As Wells Fargo goes, so goes the nation?
The bank, which released a solid earnings report Friday, has always been a good economic indicator, one analyst says.
The adage "As goes GM, so goes the nation" can apply to Wells Fargo (WFC), Raymond James analyst Anthony Polini told CNBC after the bank on Friday became the first of its peers to release earnings.
Wells Fargo reported second-quarter earnings that met expectations, while revenue beat Wall Street estimates.
"I think it's good news for the U.S. economy. Wells is always a good indicator. They have a national banking platform. Their CEO, John Stumpf, has been particularly bullish on the economy," Polini said Friday in a "Squawk Box" interview. "This is a very good indicator that the economy is on track for an improvement."
Polini also made the case that Wells Fargo profit was actually better than it appeared.
"The more I look into the quarter, the more I like it. They had higher litigation expenses. If you add that back, it's 3 cents. They had a higher tax rate. If you add that back, it's another 4 or 5 cents. So actually on an operating basis, they did beat."
The big positive for the quarter was commercial loan growth, he pointed out. "It went up, and it's double digit now. If you annualize it, it's well over 10 percent."
As for shares of Wells Fargo, Polini sees more upside: "There's another 8 or 10 points in Wells" stock.
But it's due for a breather soon, he warned. "It has been, certainly out of the big banks, the best performer year to date. And the best performer this quarter."
Wells Fargo stock closed at $51.81 a share on Thursday, and was trading down more than 1 percent Friday to $51.21.
"By historical measures, it's still relatively attractive," Polini added.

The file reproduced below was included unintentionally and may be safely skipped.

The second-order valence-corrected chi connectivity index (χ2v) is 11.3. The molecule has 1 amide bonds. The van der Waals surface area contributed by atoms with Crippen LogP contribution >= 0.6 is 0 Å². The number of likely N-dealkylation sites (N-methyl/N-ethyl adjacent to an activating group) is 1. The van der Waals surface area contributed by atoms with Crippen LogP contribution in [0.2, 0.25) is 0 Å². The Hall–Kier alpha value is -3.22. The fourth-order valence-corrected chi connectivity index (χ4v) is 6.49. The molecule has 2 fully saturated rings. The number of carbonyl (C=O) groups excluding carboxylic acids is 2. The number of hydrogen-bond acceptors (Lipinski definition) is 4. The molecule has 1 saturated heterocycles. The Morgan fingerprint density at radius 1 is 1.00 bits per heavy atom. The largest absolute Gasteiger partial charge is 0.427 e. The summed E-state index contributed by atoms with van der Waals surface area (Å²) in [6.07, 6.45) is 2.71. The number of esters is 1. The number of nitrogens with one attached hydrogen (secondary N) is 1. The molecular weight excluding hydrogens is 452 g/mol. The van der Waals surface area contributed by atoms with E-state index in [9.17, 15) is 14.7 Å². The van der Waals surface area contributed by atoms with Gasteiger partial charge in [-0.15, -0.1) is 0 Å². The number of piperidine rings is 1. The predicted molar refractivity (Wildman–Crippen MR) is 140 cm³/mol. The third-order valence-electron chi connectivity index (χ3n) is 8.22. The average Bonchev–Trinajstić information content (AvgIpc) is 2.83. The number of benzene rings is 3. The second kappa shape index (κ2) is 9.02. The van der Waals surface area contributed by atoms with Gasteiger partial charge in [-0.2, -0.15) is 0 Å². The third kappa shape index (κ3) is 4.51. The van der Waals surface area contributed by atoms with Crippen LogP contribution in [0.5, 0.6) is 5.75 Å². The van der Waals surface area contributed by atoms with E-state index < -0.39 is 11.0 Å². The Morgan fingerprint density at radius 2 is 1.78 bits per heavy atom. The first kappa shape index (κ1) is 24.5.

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The old adage "As goes GM, so goes the nation" is still very, very true.
Government Motors says almost everything that needs to be said about the USA.
I'd worry more about 2nd quarter GDP numbers. Many components, namely exports and inventory builds are worse than 1st quarter. We had better have had a spectacular June in retail sales or I am thinking we will be lucky to come in at 1.2-1.6% GDP growth. We could even do worse if June retail sales slumped. We will not finish the year above 2% and that assumes 4-5% growth the second half.
Right now it looks like GDP is slowing, and not likely to come close to the economists rosy numbers.
We shall know more as earnings reports come in.
ON THE BFO'S WALL IS A FRAMED VERSION THAT SAYS "TOGETHER WE WILL BURY YOU"
That may not be a major point in itself, but its omission says a lot about the author's desire to influence readers without giving them all the facts.
Just read on Yahoo Finance, that Bush's tax cuts cost (still) the Economy or debt about $6.6 Trillion dollars...
Yeah, the GIFT that JUST KEEPS on GIVING....(to the rich).
And some think Bush is old news and everything is Obama's fault....Surrrrre..!!
We shall never forget, no free rides for terrible Presidents.
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The company is struggling to make a profit and is overvalued, and disappointing trends will continue to weigh on the stock.
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